I don't think "lax Western style parenting" and Tiger Parenting belong to the same continuum. One is wrong and the other is right. Parenting that does not instill discipline is no parenting at all.

That said, one can be flexible about the methodology of Tiger Parenting. Again, the point is to instill discipline; there are many ways to get there.







  Culturalism, Gladwell, and Plane Crashes Post 


You recently wrote a post Culturalism, Gladwell, and Plane Crashes. The post got a lot of ink all over the internet and, as you stated, received 24,000 page views shortly after its posting. Was it the media’s cultural hypotheses  on the Asiana plane crash that prompted you to write the post? Why do you think this post resonated and interested so many people? What do you think was the most compelling argument you made against Gladwell’s case?

Yes, it was the media reaction that prompted me to write the post, although I had thought that Gladwell had gotten his chapter in Outliers really wrong almost as soon as I read it.

I think it resonated people because instinctively, they realized that the cultural arguments were too easy and "just so."  I think the best argument I made was to introduce a lot more facts and factors that cast doubt on Gladwell's argument. Gladwell, in my opinion, engaged in a pretty egregious case of selective presentation. Just drawing back the curtain on him was pretty effective, I felt.

In the blogosphere, we praise or critique celebrities and high profile people without thinking twice that that person will actually read what we wrote and respond. What was your reaction when you saw that the world renown author, Malcom Gladwell, responded to your post? Do you think you would have changed anything in the post if you knew he was going to read what you wrote?

To be honest, I did not think much of it. I fully expected that Malcolm Gladwell would read my post as I was writing it.

Hmm he has a good point... darn it

Being Korean American


Looks innocent, don't be fooled.

I always wondered why Koreans thought sleeping with your electric fan on could kill you, and it has been so ingrained in me growing up that I just instinctively believe it as well. Your Fan Death post was life changing for me. I laughed out loud when you said in that post, you went through a period of “self hate” when you moved here from Korea. I could relate. You state that all Korean Americans go through this “self hate” phase. Can you explain this further? How did you come out of your “self hate”?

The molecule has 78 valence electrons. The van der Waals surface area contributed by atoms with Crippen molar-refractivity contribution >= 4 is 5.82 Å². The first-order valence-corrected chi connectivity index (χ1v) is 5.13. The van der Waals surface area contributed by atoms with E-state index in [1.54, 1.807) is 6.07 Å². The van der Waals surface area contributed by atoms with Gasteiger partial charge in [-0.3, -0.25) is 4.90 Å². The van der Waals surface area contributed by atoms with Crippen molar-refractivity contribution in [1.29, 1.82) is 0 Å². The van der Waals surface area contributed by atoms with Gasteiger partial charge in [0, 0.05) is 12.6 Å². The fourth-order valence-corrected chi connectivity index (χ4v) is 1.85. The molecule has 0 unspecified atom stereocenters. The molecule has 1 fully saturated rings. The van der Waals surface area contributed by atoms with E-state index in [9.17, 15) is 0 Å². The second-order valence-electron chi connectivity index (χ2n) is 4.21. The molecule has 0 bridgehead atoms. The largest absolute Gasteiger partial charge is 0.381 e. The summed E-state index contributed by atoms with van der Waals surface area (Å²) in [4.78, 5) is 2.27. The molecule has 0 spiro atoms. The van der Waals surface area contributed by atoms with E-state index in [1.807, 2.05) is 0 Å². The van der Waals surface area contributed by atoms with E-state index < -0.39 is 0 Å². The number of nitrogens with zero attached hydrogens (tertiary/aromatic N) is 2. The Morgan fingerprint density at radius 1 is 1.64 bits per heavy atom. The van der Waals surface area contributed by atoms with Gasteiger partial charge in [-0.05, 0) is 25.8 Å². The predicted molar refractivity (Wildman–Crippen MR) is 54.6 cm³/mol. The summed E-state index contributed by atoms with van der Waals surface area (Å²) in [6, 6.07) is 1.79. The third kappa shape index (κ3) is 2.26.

I think growing up as someone different from the majority leaves a scar, because as a child, all you ever want to do is to be "normal." It becomes frustrating to constantly explain the way you are and constantly justify your being. Eventually, you go through some version of hatred toward the difference that you have from all the other people. This is what I mean by the "self hate" phase.

I managed to get out of it by trying to gain deeper understanding of who I was, and find a reason why I got to be this way. The blog probably parallels that effort. 

Growing up in the States, many Korean Americans might have resented being Korean at point or another. Now that many second generation Korean American’s are having families of their own, they may want their children to grow up with a healthy understanding of who they are as Korean, in balance with who they are as Americans. What is some advice you can give as a cultural liaison to Korean American parents who want to achieve this balance? What are some practical ways we can teach our children to be proud of being Korean?

Learn Korean, visit often, and read a lot of what comes out of the country. Don't turn Korea into some type of monolithic essence, but understand it as a place where real people live--honorable, petty and everything in between.